But once you get used to it, it sings. Each "level" in Angeline Era is made up of small monster boxes where the action of bumpslashing is just as important as dodging their attacks. It's not unlike the early Ys games' bump combat, but with an extra emphasis on dodging through platforming. As the kind of gamer who loves movement — loves dodging and being pesky — bumpslash works for me. Finding the safe spots to land in a room full of enemies, picking your places to go for the bumpslash, and making sure to prioritize the most dangerous enemies in the process, it makes every combat encounter so fun to approach. And the boss battles, the few that are available in the demo, showcase that balance beautifully.


One of the things the team has talked about on social media is creating an engaging action game without overfilling it with mechanics or complicating things. So along with the bumpslash, you've got a ranged option in Tets' gun that only shoots directly forward and an item slot that gives you access to grenades, mines, and more. It allows some amount of flexibility in how you approach each fight, something the team emphasized from an accessibility perspective, but the game is built around the bumpslash, and it makes for an action gaming experience that feels brand new in 2024, despite its late '80s inspirations.


On the adventure side of the action-adventure formula, Angeline Era wastes no moments. Each level is full of fun little puzzles and platforming challenges. Exploring the world map even reveals its own secrets and surprising bits of platforming. And that exploration is rewarded as you dive into the map's nooks and crannies to use the game's fun "search" feature to uncover some hidden level or some way to unlock further parts of the map on any tile in the world. Then there are the first-person timed interstitials as you head into each new level that break up the action with little reflex-based, maze-like encounters.


Analgesic wants you poking and prodding at the not-so-neglected corners of their worlds. They want you to question the empty tile on the world map, to wonder about the strange placement of an enemy in some level. They make the kinds of games that feel like they still have mysteries years after release, and Angeline Era's structure feels built for that kind of fun secret-searching that seemed left in a past era. Between the efforts of Analgesic and games like Animal Well, we're more than satisfied with the return of secret-focused game design.


An in-game screenshot of Angeline Era. It depicts the game's overworld map. Tets, the game's main character, is walking away from a town tile on the map. Various fields of both shrubs and wheat can be seen, as well as a few entrances into new levels shown as small cave entrances in the sides of rockfaces.

Overworld map nostalgia is real


And if there's anything left to cover, it's Analgesic's incredible sense for nostalgic style.


The 4:3 presentation, the low-poly assets, the blending of 3D and 2D sprite work — Angeline Era nails the look of the PS1/PS2 era. One of the most fascinating things they've focused on are overworld maps, pulled straight out of RPGs like Final Fantasy 8.


As a kid, I always loved being spat out into the overworld, seeing the grand world abstracted into this zoomed out view and allowing you these tiny previews of the giant cities you were about to enter. I adored feeling the scale of the journey I was on communicated so succinctly, particularly when a tiny hole in the map turned into some grand cave system that took me... to the other side of what looked like a tiny mountain range.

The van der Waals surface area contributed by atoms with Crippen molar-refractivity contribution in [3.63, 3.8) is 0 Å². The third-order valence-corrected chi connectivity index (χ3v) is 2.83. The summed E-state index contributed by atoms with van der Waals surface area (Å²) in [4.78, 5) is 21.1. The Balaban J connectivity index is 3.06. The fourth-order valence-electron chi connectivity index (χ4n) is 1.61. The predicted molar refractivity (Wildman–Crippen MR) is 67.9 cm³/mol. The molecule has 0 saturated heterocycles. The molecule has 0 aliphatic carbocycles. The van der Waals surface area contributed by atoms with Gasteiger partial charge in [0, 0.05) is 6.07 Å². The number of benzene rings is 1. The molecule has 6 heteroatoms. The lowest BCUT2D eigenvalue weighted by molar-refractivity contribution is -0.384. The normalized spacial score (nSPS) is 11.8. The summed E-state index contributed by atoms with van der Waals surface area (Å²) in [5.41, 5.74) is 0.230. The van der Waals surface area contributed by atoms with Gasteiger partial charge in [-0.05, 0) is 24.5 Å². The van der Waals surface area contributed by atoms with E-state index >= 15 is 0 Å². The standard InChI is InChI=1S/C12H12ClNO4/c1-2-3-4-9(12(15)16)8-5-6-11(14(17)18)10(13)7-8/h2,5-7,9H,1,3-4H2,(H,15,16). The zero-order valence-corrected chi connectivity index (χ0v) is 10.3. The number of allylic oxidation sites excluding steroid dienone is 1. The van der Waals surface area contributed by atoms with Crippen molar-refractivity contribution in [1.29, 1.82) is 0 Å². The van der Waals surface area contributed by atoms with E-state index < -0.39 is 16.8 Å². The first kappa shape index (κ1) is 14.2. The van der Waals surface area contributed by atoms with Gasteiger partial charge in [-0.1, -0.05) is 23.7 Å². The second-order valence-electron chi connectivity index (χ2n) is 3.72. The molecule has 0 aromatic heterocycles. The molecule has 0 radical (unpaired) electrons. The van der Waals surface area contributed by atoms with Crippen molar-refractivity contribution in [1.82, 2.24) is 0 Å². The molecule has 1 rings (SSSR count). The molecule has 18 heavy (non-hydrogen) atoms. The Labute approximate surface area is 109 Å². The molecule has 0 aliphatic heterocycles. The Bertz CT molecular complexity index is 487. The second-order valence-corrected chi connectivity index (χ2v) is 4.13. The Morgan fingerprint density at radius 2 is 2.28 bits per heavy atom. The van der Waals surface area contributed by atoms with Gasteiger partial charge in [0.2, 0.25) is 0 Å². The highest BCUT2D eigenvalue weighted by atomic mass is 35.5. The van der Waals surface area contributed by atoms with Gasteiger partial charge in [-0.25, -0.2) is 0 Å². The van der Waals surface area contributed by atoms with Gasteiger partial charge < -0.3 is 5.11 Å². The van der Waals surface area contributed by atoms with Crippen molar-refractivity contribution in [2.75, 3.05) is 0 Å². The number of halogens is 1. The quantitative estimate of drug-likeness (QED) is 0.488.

Angeline Era nails the look and feel of those maps spectacularly here, and I cannot wait to see what awaits in the full game. If you were the kind of kid who imagined a whole world on those race car carpets from your childhood, like me, then you get the power of an overworld map. And you'll love what Angeline Era does with it here.


Having looked back through the development logs of Angeline Era, the team went a little bigger, a little more detailed in its look in the early going. In keeping things simple, Angeline Era's eventual landing spot, a softer and more rounded low-poly art style, ended up working in perfect harmony with its blocky tile-based level design. It creates a look that not only captures the vibe of a very particular kind of game masterfully but that helps to communicate its sneaky puzzles and secrets well, promoting curiosity in its players.


An in-game screenshot of Angeline Era. Walking along the cliffside of a tall peak, the game's main character, Tets can be seen wielding a sword and preparing for a big jump to another cliffside nearby. A strange beetle-like enemy can be seen on a high platform to the left and down on the ground is a strange goat-like kangaroo.

The music, the writing, the gameplay... what Angeline Era accomplishes is more than just pure nostalgia. Analgesic turns nostalgia into a tool for their unique voice, injecting freshness and originality into something many may otherwise see as stale. Analgesic Productions' voice is so needed in the industry, and this demo only further showcases that.


Check out more of our LudoNarraCon 2024 coverage, and follow us at twitch.tv/Naetoid to get notified when we go live with our LudoNarraCon demos stream!


The LudoNarraCon 2024 key art depicts a forest scene where a young witch does some spell atop a log stump. A dog wearing a wizard cap is at her feet, looking at a stone creature she seems to be working with. Strange robotic creatures walk around the log stump and statues with bright spotlights in their mouths can be seen at the edges of the forest.